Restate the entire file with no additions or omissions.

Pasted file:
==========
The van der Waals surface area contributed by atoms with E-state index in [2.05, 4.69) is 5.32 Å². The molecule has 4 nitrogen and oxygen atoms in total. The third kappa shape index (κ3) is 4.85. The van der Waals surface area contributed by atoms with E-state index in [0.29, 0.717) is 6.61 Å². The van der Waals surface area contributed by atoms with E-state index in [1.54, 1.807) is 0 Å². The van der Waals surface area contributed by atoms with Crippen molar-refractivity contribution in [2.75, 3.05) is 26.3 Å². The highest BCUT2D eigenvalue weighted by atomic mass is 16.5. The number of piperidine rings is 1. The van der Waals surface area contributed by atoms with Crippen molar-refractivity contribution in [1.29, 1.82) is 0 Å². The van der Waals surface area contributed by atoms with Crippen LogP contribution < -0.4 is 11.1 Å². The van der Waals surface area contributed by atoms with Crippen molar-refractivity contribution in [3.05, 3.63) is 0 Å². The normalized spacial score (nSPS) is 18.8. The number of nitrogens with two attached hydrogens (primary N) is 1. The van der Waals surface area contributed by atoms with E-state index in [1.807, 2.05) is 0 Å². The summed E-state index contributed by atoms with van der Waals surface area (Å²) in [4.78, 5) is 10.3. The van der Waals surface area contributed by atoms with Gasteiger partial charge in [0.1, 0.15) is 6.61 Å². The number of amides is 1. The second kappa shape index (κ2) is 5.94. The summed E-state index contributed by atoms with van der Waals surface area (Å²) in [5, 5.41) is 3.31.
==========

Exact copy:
The van der Waals surface area contributed by atoms with E-state index in [2.05, 4.69) is 5.32 Å². The molecule has 4 nitrogen and oxygen atoms in total. The third kappa shape index (κ3) is 4.85. The van der Waals surface area contributed by atoms with E-state index in [0.29, 0.717) is 6.61 Å². The van der Waals surface area contributed by atoms with E-state index in [1.54, 1.807) is 0 Å². The van der Waals surface area contributed by atoms with Crippen molar-refractivity contribution in [2.75, 3.05) is 26.3 Å². The highest BCUT2D eigenvalue weighted by atomic mass is 16.5. The number of piperidine rings is 1. The van der Waals surface area contributed by atoms with Crippen molar-refractivity contribution in [1.29, 1.82) is 0 Å². The van der Waals surface area contributed by atoms with Crippen LogP contribution < -0.4 is 11.1 Å². The van der Waals surface area contributed by atoms with Crippen molar-refractivity contribution in [3.05, 3.63) is 0 Å². The normalized spacial score (nSPS) is 18.8. The number of nitrogens with two attached hydrogens (primary N) is 1. The van der Waals surface area contributed by atoms with E-state index in [1.807, 2.05) is 0 Å². The summed E-state index contributed by atoms with van der Waals surface area (Å²) in [4.78, 5) is 10.3. The van der Waals surface area contributed by atoms with Gasteiger partial charge in [0.1, 0.15) is 6.61 Å². The number of amides is 1. The second kappa shape index (κ2) is 5.94. The summed E-state index contributed by atoms with van der Waals surface area (Å²) in [5, 5.41) is 3.31.